A Berlin Education

The weekend before Christmas is a magical time to visit Belin. During our stay we saw numerous Christmas markets serving tempting food and offering a delightful array of interesting (often handmade) goods for sale. The whole city seemed abuzz with festive cheer looking even better by night. Aside from all things Christmas, we learned a lot about the modern history of the city. Like most people, we have an overview of WWII, the cold war and the Berlin Wall but over the course of our weekend, we learned a lot more about how these historic events shaped the lives of everyday people there.


We did a four hour walking tour which covered the main landmarks of interest and wasn’t as exhausting as it might sound. Our guide did a lot of talking which provided much of our education over the weekend even if he was a little hard to understand (and hear) at times. A walking tour is a remarkably efficient way to tick things off and get a feel for the layout of the city. One of the most notable aspects of the tour was being taken to the most unassuming of places and then being told about how 25 years ago we wouldn’t have been allowed access to this area or that the derelict carpark we stood in was above Hitler’s bunker where he spent the last 6 weeks of his life. While the city is certainly still marked by the events of history, it has also rebuilt into a bustling metropolis.







Significant stops on our tour included the Berlin wall (which somewhat ironically needs to now be protected by its own wall), the Memorial to the Murdered Jews of Europe, and the Brandenburg Gate. Given what surrounds the remains of the Berlin wall now, it is difficult to imagine the kind of life that existed on each side of the wall only a quarter of a century ago.



I was impressed by the size of the Memorial to the Murdered Jews of Europe; it took up an entire city block – 19,000m2. The memorial was designed by Peter Eisenman and Buro Happold and consists of 2711 concrete blocks of various heights. There are a number of explanations for the meaning behind such a construction but the main one is that the organisation of the blocks in rows indicates an ordered system but one that has lost humanity. Walking through it certainly gives you a sense of disorientation and unease as you can quickly lose one another. I think the ability to immerse yourself in the structure is key to its effectiveness in reminding visitors how easily people can create mayhem and tragedy.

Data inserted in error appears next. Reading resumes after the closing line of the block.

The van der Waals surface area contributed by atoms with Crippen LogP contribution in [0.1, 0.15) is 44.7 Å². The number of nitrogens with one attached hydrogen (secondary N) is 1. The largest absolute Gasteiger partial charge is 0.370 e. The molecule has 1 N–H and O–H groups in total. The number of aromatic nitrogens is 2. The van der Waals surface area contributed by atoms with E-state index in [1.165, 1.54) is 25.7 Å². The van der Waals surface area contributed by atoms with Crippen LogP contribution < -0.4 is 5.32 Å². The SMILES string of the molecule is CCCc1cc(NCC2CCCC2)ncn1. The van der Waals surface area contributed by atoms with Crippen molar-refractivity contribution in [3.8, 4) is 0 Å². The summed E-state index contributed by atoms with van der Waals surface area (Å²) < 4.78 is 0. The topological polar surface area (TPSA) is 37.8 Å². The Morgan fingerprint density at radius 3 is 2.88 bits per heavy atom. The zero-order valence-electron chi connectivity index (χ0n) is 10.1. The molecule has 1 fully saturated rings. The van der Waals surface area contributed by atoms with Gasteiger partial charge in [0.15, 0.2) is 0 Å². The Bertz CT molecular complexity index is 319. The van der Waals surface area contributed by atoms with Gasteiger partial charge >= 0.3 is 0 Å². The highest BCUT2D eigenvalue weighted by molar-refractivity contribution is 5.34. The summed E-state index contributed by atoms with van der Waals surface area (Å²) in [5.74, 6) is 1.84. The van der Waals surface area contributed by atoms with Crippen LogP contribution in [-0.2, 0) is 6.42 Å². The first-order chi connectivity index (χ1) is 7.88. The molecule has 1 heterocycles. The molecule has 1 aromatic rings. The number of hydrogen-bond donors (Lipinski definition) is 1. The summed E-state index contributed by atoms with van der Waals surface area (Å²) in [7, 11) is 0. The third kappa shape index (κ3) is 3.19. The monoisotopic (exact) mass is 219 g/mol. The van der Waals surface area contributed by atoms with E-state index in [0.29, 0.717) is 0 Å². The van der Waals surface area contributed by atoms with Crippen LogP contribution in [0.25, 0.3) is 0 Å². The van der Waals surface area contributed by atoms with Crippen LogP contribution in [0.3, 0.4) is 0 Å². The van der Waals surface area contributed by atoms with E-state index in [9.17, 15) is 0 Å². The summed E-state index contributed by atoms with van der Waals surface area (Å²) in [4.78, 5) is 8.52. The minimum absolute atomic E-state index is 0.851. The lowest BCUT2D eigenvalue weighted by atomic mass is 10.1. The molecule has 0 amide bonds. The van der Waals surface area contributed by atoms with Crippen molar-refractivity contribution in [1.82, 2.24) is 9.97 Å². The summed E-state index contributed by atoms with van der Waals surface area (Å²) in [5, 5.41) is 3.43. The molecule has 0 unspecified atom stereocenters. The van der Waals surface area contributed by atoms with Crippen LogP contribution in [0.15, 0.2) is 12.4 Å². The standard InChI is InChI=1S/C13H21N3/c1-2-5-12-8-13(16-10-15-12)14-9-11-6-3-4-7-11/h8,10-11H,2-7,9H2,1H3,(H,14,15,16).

The Brandenburg Gate was satisfyingly monumental. It marked the entrance to a square, Pariser Platz, with the French and US embassies. It is quite remarkable that the gate itself was the only structure still standing at the end of WWII with all the other buildings destroyed by air raids.


Later on our own wanderings, we went to the Palace of Tears or Tränenpalast. Situated at Friedrichstraße station, this was the border crossing where West German visitors to the East bid heart wrenching farewells to their relatives who had to remain in the East. The goodbyes are what inspired the name which does its best to capture the emotional toll the wall brought upon everyday people.

As a tourist in Berlin, you expect to have a portion of your visit dominated by grave reflections on humanity. But there is more to Berlin than the past.

A great place to see beautiful buildings is Museum Island. On this pinch of land there are five museums which are housed in magnificent buildings reminiscent of ancient Roman architecture.

We spent a couple of hours wandering through the Alte Museum. The building was designed by Karl Friedrich Schinkel who has left his mark all through the city. While it looks incredibly proud as though it has stood there forever, the building has only been there since the 19th century. Inside was a delightful collection of Roman statues and romantic art.

The audio guide at the Alte Museum was quite long-winded however so we didn’t listen to as many descriptions as we usually would have. The lengthy explanations usually included a note about the meaning behind the artwork followed by a brief biography of the artist and perhaps an added note about the technique employed. It was perhaps something we should have known to expect there! I think if I had more knowledge about art and art history, I would have found the details more interesting. In saying that, the museum is a wonderful way to explore truly magnificent paintings and an incredible collection of statues.